Depending on your age you may remember those first intoxicating days of the Internet. Slow dial-up connections weren’t a problem; no one knew there was something better on the horizon. Google didn’t exist so the Internet wasn’t the go-to hub for research. Internet porn was in its infancy. Spam, hacking and identify theft weren’t even on the radar yet; of course there was very little to steal since on-line banking and bill payment weren’t available.
The Internet quickly began to change when Google stormed onto the scene in 1998. As technology continued to develop no longer was it necessary to pay bills through the mail. As the latest reported statistics show, in 2010 over 36 million households had begun paying their bills online. Access to the worldwide Web has made staying in touch with family and friends so much simpler. From personal email accounts to social media networking sites including Facebook, currently with 1.44 billion monthly users, Instagram, Pinterest, YouTube and Twitter all offer the ability to interact with everyone from strangers who stay that way, people you already have a prior relationship with and those who quickly become friends simply through shared interests.
These are the positives of connectivity but what about the often devastating risks associated with having an online presence? Most people are surprised to learn the same social networking platforms they use to post recipes and send pictures of their cats are also being used by radical terrorist groups such as Al-Qaeda and ISIS to entice new recruits, raise funds, threaten world leaders and even plan, implement and then post videos of everything from beheadings to hostile takeovers of towns and villages. In March of this year, ISIS threatened Twitter founder Jack Dorsey because the company had begun blocking terrorist related social media accounts.
International Internet risks have been a constant concern at least since 2012 when the World Economic Forum released their annual Global Risks report detailing how “we understand the benefits of the Internet better than we understand the risks.” Almost 500 industry leaders and experts in a wide range of fields were polled on what they believed to be the biggest risks of 2012 and beyond. The general consensus was the greatest dangers were to critical infrastructures including energy, transportation and both information and communication technologies which world over are relied upon to facilitate daily life and are constantly and increasingly dependent on hyper-connectivity.
In the past “critical systems failure” were something generally seen in an “end of days” action thriller starring Brad Pitt or Tom Cruise. Now those same three words are striking fear in the hearts of financial leaders, technology gurus and both military and law enforcement heads around the world. Until recently destabilizing a government, corporation, power grid or geopolitical faction took significant resources. Now, as we have recently experienced through numerous financial attacks, a skilled online hacker can, through a networked computer system, quickly and anonymously create chaos. One of the largest online breaches occurred against the Target Corporation in December, 2013. Since the Target data breach, other firms including Home Depot and Staples, Premera and Anthem heath care systems and even the United States Postal Service have all experienced major hacking scandals.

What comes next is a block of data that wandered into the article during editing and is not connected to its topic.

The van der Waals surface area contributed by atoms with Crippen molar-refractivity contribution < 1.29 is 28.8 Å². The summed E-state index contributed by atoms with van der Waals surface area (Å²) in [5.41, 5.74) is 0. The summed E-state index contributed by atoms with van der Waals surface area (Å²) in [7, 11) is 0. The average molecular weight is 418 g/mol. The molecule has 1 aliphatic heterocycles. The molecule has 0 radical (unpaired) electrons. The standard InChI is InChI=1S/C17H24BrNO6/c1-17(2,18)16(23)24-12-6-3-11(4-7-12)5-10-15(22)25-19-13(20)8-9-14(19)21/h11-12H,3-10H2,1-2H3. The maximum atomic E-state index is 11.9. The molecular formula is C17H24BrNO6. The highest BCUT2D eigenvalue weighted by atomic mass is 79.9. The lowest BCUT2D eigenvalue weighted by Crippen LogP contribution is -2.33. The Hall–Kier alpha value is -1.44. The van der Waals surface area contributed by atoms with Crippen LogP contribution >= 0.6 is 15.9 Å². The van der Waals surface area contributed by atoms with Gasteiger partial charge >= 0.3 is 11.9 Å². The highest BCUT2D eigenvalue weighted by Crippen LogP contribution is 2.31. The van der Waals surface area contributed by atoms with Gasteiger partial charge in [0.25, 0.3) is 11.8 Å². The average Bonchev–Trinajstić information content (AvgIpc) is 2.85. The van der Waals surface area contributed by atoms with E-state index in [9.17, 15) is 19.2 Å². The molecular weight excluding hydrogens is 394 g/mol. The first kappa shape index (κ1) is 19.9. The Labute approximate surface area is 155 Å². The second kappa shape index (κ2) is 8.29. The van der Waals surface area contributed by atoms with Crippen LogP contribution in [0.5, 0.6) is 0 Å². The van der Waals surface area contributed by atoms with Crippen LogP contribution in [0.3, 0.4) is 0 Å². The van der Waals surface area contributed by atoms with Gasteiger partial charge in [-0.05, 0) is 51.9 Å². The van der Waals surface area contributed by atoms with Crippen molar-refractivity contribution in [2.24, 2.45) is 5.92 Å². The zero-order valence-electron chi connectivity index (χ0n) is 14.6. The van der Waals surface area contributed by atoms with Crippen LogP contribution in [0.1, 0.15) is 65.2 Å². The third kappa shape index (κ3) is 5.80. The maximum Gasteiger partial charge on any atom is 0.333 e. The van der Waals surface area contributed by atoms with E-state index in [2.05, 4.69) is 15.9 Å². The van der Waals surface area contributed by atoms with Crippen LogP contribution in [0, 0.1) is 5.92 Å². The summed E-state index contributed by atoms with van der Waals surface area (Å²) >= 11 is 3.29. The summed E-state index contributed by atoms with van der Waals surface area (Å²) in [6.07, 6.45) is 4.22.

If this can be done so easily for financial gain, what are the odds further economic shocks, social upheaval and virtual world terrorism aren’t far behind? There have already been reports of cyber-espionage infiltrating high profile political, economic and media servers and computers in over 100 countries. GhostNet, the largest cyber-espionage operation to date was discovered in March, 2009. Almost 1,300 computer systems including those belonging to foreign embassies, ministries, government offices and officials and even the Dalai Lama’s exile centers in India, London and New York City were compromised by the creators of GhostNet. Though the majority of activity was based out of the People’s Republic of China, the Chinese government strongly denied any knowledge or involvement with GhostNet and there was never any conclusive evidence supporting anything to the contrary.
Those responding to the 2012 Global Risks survey felt all the international progress accomplished since the creation of the Internet could rapidly be overturned and that many of the world’s most necessary institutions are extremely ill-equipped to deal with today’s rapidly evolving cyber-risks. It is not beyond the realm of possibly to one day be faced with attacks on chemical refineries, water plants, oil or gas pipelines or electrical grids. A complete financial meltdown was narrowly averted in 2010 when NASDAQ survived an attack by Russian hackers. Then our very own U.S. State Department and White House computer system was hacked several months ago, reportedly by Russian operatives.
The majority of hacking and cyber-intrusion is no longer done by a socially inept techno-geek living in his Mom’s basement. In Russia, a legitimately employed computer engineer earns only around $24,000 a year. Highly trained computer scientists and mathematicians can earn 10 times that amount when they become involved with Russian organized crime, the majority of which have strong ties to law enforcement, greatly lessening the chances of legal prosecution. In fact, most hackers will only attract the ire of the Federal Security Service (formerly the KGB) if they attempt to hack a company located inside Russia or a component of the Russian government.
Faced with all these global technological, economic, environmental, geopolitical and societal cyber-risks could easily explain why FBI director, James Comey along with the nation’s top intelligence officials told a Congressional committee current “cyber threats are eclipsing terrorism as the main threat we face as a nation.”